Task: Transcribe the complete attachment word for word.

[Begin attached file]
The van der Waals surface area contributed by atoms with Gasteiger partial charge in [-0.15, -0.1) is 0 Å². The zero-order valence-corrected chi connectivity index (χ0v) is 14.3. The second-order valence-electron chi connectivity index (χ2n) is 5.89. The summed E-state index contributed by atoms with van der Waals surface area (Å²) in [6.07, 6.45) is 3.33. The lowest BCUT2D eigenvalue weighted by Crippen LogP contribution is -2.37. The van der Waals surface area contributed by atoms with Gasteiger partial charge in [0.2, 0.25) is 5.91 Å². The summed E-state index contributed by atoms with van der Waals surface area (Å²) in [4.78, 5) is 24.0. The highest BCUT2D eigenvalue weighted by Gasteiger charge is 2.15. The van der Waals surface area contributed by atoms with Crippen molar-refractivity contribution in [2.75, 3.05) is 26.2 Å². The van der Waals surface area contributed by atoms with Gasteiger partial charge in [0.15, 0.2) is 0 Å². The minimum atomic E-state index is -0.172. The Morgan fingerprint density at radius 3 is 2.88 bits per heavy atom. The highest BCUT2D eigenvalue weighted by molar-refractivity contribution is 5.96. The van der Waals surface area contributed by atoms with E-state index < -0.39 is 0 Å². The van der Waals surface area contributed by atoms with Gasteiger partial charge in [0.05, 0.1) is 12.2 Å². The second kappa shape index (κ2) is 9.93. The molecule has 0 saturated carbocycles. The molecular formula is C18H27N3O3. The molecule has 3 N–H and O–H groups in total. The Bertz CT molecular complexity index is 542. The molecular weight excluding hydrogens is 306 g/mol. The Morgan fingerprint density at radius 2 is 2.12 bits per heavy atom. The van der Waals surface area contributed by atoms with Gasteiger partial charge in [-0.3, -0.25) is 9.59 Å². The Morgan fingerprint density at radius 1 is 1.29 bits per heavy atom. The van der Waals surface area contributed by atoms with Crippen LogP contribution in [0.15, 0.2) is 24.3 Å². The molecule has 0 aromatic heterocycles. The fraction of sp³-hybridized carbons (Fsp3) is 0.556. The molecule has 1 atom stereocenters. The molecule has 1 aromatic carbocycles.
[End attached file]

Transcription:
The van der Waals surface area contributed by atoms with Gasteiger partial charge in [-0.15, -0.1) is 0 Å². The zero-order valence-corrected chi connectivity index (χ0v) is 14.3. The second-order valence-electron chi connectivity index (χ2n) is 5.89. The summed E-state index contributed by atoms with van der Waals surface area (Å²) in [6.07, 6.45) is 3.33. The lowest BCUT2D eigenvalue weighted by Crippen LogP contribution is -2.37. The van der Waals surface area contributed by atoms with Gasteiger partial charge in [0.2, 0.25) is 5.91 Å². The summed E-state index contributed by atoms with van der Waals surface area (Å²) in [4.78, 5) is 24.0. The highest BCUT2D eigenvalue weighted by Gasteiger charge is 2.15. The van der Waals surface area contributed by atoms with Crippen molar-refractivity contribution in [2.75, 3.05) is 26.2 Å². The van der Waals surface area contributed by atoms with Gasteiger partial charge in [0.15, 0.2) is 0 Å². The minimum atomic E-state index is -0.172. The Morgan fingerprint density at radius 3 is 2.88 bits per heavy atom. The highest BCUT2D eigenvalue weighted by molar-refractivity contribution is 5.96. The van der Waals surface area contributed by atoms with E-state index < -0.39 is 0 Å². The van der Waals surface area contributed by atoms with Gasteiger partial charge in [0.05, 0.1) is 12.2 Å². The second kappa shape index (κ2) is 9.93. The molecule has 0 saturated carbocycles. The molecular formula is C18H27N3O3. The molecule has 3 N–H and O–H groups in total. The Bertz CT molecular complexity index is 542. The molecular weight excluding hydrogens is 306 g/mol. The Morgan fingerprint density at radius 2 is 2.12 bits per heavy atom. The van der Waals surface area contributed by atoms with Gasteiger partial charge in [-0.3, -0.25) is 9.59 Å². The Morgan fingerprint density at radius 1 is 1.29 bits per heavy atom. The van der Waals surface area contributed by atoms with Crippen LogP contribution in [0.15, 0.2) is 24.3 Å². The molecule has 0 aromatic heterocycles. The fraction of sp³-hybridized carbons (Fsp3) is 0.556. The molecule has 1 atom stereocenters. The molecule has 1 aromatic carbocycles.